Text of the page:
Marc Blitzstein makes a significant impression from first contact, whether through his songs, the Airborne Symphony, his theatrical work The Cradle Will Rock, or the opera Regina; a composer who is "in the American grain" -- to borrow a phrase from William Carlos Williams -- yet who is not of the hay bales, prairie lands, and rodeos of Aaron Copland, but of cities, sophistication, and late nights spent in conversation, cigarettes, and a glass or two of whiskey on the rocks. The Cradle Will Rock -- the earliest Blitzstein piece longer than a song that has previously circulated -- comes to us so complete and fully formed that one might wonder if the back story is genuinely necessary. But if one is as passionate about Blitzstein as other trailblazing American composers of his generation, who wouldn't be curious as to what went before; after all, Blitzstein never suppressed his early works, he just couldn't find a publisher for them, and ultimately fell out of sympathy with their style and baggage. San Francisco's Other Minds has worked with Blitzstein's estate to raise First Life: Marc Blitzstein, the first substantial peek into Blitzstein's pre-1937 output that recordings have provided to the general public. For someone like Blitzstein, generally regarded as a pretty cool customer, it's a surprisingly wild ride.
Pianist Sarah Cahill performs the solo pieces that constitute the first half of the disc. The works from the 1920s -- the single-movement Piano Sonata (1927) and Piano-Percussion Music (1929) -- are easily comparable with the contemporaneous piano music of Blitzstein's colleagues Aaron Copland and George Antheil. Blitzstein's early modernist, and highly dissonant though jazzy piano pieces are additionally informed with Henry Cowell's experimental approach to the keyboard and form a nice, historic bridge between the compressed, essential language of Copland and the futurist, mechanical language of Antheil. The "percussion" in the latter piece -- pulled off with enthusiasm, aplomb, and requisite violence by Cahill -- is provided by the pianist in the form of special kinds of slaps and slams from the keyboard cover, requiring quite a bit of coordination from the player. The latter work would seem like a shoo-in for publication in Cowell's periodical New Music, but it never appeared there ; since Blitzstein's long-forgotten performance of the piece in New York in 1929, this piece hasn't been heard at all. The Scherzo "Bourgeois at Play" (1930) is a careening, half-humorous bit of neo-classicism that could have served well as the soundtrack to a film like Man Ray's Les Mystères du Château du Dé, satirically depicting the wealthy; this demonstrates some inkling of the political concerns that would ultimately dominate Blitzstein's work as a whole.
The Del Sol String Quartet pick up the ball for the remainder of the disc, and these two string quartets, the "Italian" (1930) and Serenade (1932), represent an entirely different artistic pursuit from the piano pieces. The "Italian" string quartet is very attractive to the ear, superficially neo-classical but hardly coherent with Stravinsky or Les Six, with an elegant and even aristocratic sound but also somewhat tongue-in-cheek; without the obvious modernism of its language, one would almost say that it is nearly in the tradition of Mendelssohn. The Serenade was once described by Oscar Levant as "one of the greatest presumptions toward an audience that I had encountered in any composer" as it consists of three slow movements with nothing to relieve the subtly alternating moods of tension, regret, reflection, and anguish encountered in its 16-minute span. Certainly to a twenty first century audience, accustomed through the chamber works of Philip Glass and others that carry similar tempi over multiple movements, this requirement is no challenge at all, and one becomes involved in the expressive wealth of the piece, its emotional power and deeply post-romantic idiom carved out within the language of modernism.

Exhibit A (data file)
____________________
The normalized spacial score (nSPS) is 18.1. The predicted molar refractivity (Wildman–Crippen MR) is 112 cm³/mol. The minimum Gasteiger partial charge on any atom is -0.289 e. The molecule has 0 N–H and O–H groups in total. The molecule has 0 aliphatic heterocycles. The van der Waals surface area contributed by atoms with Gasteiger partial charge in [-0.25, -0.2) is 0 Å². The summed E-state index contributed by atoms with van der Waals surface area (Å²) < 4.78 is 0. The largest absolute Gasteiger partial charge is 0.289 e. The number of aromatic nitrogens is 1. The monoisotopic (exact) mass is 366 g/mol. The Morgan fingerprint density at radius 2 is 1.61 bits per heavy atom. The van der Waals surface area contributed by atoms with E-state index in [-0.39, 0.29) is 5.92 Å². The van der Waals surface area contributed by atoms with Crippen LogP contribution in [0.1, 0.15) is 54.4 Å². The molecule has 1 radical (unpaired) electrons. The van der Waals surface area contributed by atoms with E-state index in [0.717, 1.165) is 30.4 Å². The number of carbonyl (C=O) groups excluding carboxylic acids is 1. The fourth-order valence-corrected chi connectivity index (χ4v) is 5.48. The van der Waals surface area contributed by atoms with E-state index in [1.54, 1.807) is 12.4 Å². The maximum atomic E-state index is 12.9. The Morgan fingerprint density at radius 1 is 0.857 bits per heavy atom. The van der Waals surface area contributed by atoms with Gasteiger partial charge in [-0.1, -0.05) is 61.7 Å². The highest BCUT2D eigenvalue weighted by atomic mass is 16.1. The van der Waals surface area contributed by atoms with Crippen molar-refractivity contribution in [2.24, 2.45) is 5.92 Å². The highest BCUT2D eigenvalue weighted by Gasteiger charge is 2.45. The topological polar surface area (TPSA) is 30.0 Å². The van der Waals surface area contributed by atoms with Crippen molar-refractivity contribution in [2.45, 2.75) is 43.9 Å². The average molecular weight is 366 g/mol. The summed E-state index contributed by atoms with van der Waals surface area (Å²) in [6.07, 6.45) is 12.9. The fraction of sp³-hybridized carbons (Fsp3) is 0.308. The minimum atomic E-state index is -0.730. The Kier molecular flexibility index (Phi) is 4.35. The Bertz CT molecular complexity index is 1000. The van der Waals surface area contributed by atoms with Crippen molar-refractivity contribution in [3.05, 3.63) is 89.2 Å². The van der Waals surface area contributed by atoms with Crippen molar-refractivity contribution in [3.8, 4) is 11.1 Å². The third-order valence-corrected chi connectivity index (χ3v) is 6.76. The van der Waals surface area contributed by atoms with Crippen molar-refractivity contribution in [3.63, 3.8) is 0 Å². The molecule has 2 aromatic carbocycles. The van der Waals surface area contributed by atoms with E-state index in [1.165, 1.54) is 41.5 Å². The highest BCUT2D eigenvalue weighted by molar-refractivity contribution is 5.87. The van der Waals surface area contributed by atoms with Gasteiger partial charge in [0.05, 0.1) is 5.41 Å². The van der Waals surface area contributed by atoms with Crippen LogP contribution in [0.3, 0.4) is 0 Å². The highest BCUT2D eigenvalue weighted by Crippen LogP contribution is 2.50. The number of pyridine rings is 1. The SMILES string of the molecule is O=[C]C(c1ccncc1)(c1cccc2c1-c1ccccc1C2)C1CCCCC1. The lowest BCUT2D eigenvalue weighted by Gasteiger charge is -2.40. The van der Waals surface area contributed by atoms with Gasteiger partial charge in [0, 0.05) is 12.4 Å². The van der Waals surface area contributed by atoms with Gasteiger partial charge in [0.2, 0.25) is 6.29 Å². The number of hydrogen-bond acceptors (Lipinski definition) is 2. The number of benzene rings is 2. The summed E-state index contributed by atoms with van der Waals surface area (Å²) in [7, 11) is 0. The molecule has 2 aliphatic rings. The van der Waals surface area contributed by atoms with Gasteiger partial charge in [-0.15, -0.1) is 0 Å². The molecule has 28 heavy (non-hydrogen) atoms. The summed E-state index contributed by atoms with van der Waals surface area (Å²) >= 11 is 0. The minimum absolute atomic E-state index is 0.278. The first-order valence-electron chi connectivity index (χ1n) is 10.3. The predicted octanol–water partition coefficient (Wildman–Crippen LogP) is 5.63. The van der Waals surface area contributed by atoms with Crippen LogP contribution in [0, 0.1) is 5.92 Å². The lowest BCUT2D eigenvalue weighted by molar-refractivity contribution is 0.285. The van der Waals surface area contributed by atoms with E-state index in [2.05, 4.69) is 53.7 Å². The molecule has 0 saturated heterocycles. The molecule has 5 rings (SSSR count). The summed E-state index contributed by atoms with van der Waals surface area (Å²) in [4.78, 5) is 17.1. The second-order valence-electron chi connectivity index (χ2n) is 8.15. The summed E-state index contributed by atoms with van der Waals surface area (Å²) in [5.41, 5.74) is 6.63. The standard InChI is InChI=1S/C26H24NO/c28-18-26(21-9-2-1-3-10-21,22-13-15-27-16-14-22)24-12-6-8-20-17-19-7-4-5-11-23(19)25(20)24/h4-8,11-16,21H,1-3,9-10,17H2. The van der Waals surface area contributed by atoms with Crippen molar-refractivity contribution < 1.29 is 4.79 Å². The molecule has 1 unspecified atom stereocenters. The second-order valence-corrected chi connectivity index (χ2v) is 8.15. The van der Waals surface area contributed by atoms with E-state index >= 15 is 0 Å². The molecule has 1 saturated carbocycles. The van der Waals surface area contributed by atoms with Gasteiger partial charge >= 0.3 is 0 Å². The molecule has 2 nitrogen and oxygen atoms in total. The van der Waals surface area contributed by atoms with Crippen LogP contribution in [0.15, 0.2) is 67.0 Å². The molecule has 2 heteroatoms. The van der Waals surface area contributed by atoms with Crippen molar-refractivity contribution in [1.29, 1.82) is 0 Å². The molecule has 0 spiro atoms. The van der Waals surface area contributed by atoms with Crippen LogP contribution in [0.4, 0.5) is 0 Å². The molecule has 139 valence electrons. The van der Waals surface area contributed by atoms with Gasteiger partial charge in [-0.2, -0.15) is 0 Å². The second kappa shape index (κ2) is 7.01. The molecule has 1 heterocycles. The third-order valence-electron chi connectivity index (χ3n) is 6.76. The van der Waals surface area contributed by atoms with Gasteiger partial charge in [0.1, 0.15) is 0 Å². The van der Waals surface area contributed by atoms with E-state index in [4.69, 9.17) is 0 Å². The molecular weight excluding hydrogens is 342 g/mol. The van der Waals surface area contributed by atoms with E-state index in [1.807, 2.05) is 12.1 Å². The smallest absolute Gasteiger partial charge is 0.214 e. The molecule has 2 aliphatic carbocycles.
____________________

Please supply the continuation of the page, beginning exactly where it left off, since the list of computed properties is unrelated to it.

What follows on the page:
Other Minds' First Life: Marc Blitzstein doesn't just provide exposure to neglected literature -- and there is a lot of it from pre-World War II American modernists, where going one's own way was a valued aspect and reliance on European methods were discouraged -- it fills in an essential, and heretofore missing, piece of that puzzle. Blitzstein was disappointed by the reception of these pieces, and his sense of devotion to trends in Europe may have prevented his being embraced by those American mavericks that could have helped him, but it also sets Blitzstein apart from his colleagues. His subsequent shift to populism laced with social rhetoric, in this context, makes perfect sense and would provide Blitzstein with an arena in which to shine. Copland once appraised Blitzstein's key contribution as being "the first American composer to invent a vernacular musical idiom that sounded convincing when heard from the lips of the man-in-the-street." Other Minds' First Life: Marc Blitzstein provides the missing perspective on the cultured, carefully adjudged, and ever-so-slightly and surprisingly "elitist" steps that he took to get there. The standard observed by Other Minds in packaging, presentation, recording, and the performances is exemplary, and no one with interest in modern American music of this era will want to be without this disc.